For Rossiter and her friend Priscilla Henkelmann, who also received a multiple sclerosis diagnosis “many many” years ago, Dance for Parkinson’s was an opportunity to be creative. To have fun.
“It was kind of challenging,” Henkelmann said. “It’s neat to be able to challenge your body and your brain in a good way. It felt good physically, and I felt somewhat empowered by the whole experience.”
It was that creative passion that led Davidson Hahn to bring Dance for Parkinson’s to Lincoln. A native New Yorker, she spent her entire adult life on the dance floor and stage, until she and her new husband, David Hahn, relocated to his hometown of Lincoln in 2001.
Davidson Hahn took a five-year hiatus from dance to care for her mother, who was diagnosed with Alzheimer’s, and her stepson, who has autism.
Her mother, a former opera singer, no longer spoke or and was unable to use her hands to dress or feed herself. But when Davidson Hahn played opera music, her mother’s “soprano throat tones came out, and she clapped and used her hands,” she said.
“Music adds something,” Davidson Hahn said.
Then last summer, while driving down Cornhusker Highway she saw the giant billboard proclaiming that Nebraska had the highest rate of Parkinson’s disease per capita in the world.
“A light went off in my head, and I said I should do Dance for PD here,” Davidson Hahn said.
With backing by the Lincoln Parkinson’s disease support group, she returned to New York and her fellow dance instructor David Leventhal for two weeks of training.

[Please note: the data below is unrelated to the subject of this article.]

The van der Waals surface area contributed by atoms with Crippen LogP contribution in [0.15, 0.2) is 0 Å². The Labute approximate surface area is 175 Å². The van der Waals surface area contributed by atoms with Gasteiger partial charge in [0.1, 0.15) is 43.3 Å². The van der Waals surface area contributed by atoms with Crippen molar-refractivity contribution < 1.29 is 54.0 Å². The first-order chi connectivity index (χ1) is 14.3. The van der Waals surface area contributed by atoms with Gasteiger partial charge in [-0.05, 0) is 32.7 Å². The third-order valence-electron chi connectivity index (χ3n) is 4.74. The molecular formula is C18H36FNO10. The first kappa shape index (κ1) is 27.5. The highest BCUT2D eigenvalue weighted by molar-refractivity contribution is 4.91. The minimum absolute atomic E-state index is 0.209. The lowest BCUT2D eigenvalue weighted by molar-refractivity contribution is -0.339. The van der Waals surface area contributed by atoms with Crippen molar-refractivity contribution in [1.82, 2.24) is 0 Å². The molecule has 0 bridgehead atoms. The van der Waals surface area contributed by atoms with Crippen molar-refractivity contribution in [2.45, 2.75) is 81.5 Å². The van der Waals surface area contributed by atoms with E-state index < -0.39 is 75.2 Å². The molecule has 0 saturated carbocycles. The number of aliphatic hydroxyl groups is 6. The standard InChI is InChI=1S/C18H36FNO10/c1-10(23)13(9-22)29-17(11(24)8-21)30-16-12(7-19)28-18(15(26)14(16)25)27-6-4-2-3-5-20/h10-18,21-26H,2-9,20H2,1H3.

The spring introductory sessions were so well received, that she has applied for grants to make Dance for Parkinson’s a permanent program in Lincoln.
Dance for PD incorporates a variety of forms of dance, including ballet, tap, improvisation, folk, theater and modern dance.
It focuses on balance, movement sequence and coordination -- actions that force the brain to follow, respond and think ahead. Movements that stretch rigid muscles and force nerve-endings to spark.
Dance for Parkinson’s incorporates elements of two other Parkinson’s therapy programs focusing on making big movements and using loud voices. Parkinson’s robs people of both abilities.
“The biggest thing with Parkinson’s is people’s movements get slower and smaller, but they don’t perceive it that way,” Herrington said. “What seems normal to them is actually small. We work on trying to increase the speed and size of movement and internalize what that normal feeling should be.”
A similar thing happens with the voice.
“The force behind the voice decreases and people are stuck whispering. It gets to the point that even if you stand beside them you cannot hear them,” Judy Johnson said.
“They don’t realize how quiet they are getting,” Herrington said.
With Dance for Parkinson’s integrating the best practices of other therapies, it serves as a reinforcement and reminder, Johnson said.
But perhaps even more important is the fun and camaraderie it offers.
You’re not alone. No one is staring at you. And everyone understands.